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Let us remember for one moment that the United States as a nation has a rich history of being involved in whaling. It began its whaling industry in the seventeenth century, when the Massachusetts coast and the island of Nantucket were used as bases from which ships would launch whaling expeditions. Although initially the early whalers stayed close to land and only hunted whales who strayed close, in 1712 a whale ship was blown out into the deeper ocean thanks to a freak storm, and as a result encountered sperm whales. The capture of one of these sperm whales and the superior quality of the oil gained from this creature resulted in American whalers hunting down these creatures in deeper seas and during longer voyages. Such whalers would often travel extensively, even going into waters that had not yet been charted, and such voyages helped greatly in the development of cartography. This novel was written during the peak of the American whaling industry, thanks to the massive demand for products gained from whales at home. At this point in history, the United States possessed roughly three-quarters of the whaling ships in the world, making it the principal whaling nation.
In addition, critics pay much attention to the fact that in the same year that this novel was published, a whale seemed to assume the persona of the ferocious white whale in the novel in attacking a whaler and sinking it. Thus the contents of the novel do not seem to be too fantastic or beyond the realms of possibility.
I hate this book! I must say that it does have powerful imagery though. We now consider the whaling industry cruel and disgusting. However it was very important for quite some time. It also is a useful backdrop for a dramatic tale!
One of the reasons he wrote about the whaling industry was his own experience as a sailor aboard the whale ship, the Acushnet. His sojourn as a sailor was prompted by a lifelong fascination with the whaling stories that his era heard and read of in plenty. One that particularly caught Melville's interest was the wreck of the Essex, which he read about in a first-hand survivor's account of the event. Another was the continual stories of encounters with a white whale called Mocha Dick that swam off Chilean waters near the island of Mocha.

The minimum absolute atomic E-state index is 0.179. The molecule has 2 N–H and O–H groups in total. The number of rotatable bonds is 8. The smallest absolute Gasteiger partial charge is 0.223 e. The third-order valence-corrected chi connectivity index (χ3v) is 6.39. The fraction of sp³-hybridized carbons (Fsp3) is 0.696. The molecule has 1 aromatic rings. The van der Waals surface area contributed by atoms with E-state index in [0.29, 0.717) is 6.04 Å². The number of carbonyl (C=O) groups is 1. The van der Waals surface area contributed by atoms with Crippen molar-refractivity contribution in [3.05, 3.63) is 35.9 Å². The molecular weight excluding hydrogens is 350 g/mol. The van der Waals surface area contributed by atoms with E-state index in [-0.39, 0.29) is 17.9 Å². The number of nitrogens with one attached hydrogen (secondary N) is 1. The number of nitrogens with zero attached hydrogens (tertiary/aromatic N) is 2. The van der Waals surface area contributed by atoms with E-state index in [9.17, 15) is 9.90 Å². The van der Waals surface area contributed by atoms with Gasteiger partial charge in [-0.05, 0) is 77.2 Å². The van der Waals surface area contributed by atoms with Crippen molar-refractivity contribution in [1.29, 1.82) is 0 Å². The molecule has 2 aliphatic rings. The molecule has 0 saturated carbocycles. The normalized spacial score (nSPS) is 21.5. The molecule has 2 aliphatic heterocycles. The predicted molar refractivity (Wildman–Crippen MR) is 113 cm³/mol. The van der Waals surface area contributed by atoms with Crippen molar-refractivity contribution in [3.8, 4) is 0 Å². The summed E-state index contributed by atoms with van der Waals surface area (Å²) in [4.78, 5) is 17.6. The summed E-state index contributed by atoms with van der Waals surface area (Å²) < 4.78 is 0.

Moby-Dick is perhaps my favorite American novel -- the closest I think we have yet come to producing a true American epic. Melville knew the whaling industry from personal experience and thus could write with authority, but he also recognized in the industry a truly massive subject that would allow him to explore practically all facets of the human condition (except, curiously enough, relations between the sexes). The whale was, in the nineteenth century, the closest thing left to a true monster -- a kind of modern dragon -- and could thus be used in all kinds of symbolic ways. One reason people often don't like the book is that they think it's mostly about whaling, when in fact it merely uses discussion of whaling as an opportunity to discuss practically everything else as well. The book is powerfully written, and few people seem to realize how very, very funny it often is. Melville chose a subject that allowed him to give full expression to his knowledge and his imagination and to show that he was a deeply thoughtful man on many, many subjects besides the pursuit of whales.
Melville stated that the sea was his teacher: "A whale ship was my Yale College and my Harvard." The whale is a cosmic force upon the world of the ocean and acts as a symbol in this most of metaphysical compositions. The whale's power is magnificent, it is inscrutable to Ahab who wishes to break through its "pasteboard mask." Like the whale for Ahab, Melville felt evil in life, complaining that
the malicious Devil is forever grinning in upon me, holding the door ajar.
One clear advantage to setting his story on the open ocean in the context of a whaling expedition is the implication of a life-and-death conflict as a necessary part of the story.
This is true as an element of the purpose of the whaling expedition as whales will certainly die if the trip has even a little success. More importantly, perhaps, is the chance for people to die as they attempt to plunder this mysterious and elemental medium - the sea.
The voyage of the Pequod is no straightforward, commercially inspired whaling voyage.
Melville knew very well how dangerous whaling could be. Man's greatest fear, the fear of death, exists side-by-side with a very passionate mode of living, one that is physically demanding, competitive, and uncertain.
Viewing the Pequod’s voyage as a metaphor for life, the book seems to be saying that in following ambition or any far-off goal, an individual risks missing out on many of the good things in life, including home and domestic happiness.
Whaling provides the tension of conquest, the dangers of failure, and the heightened expectations of adventure.
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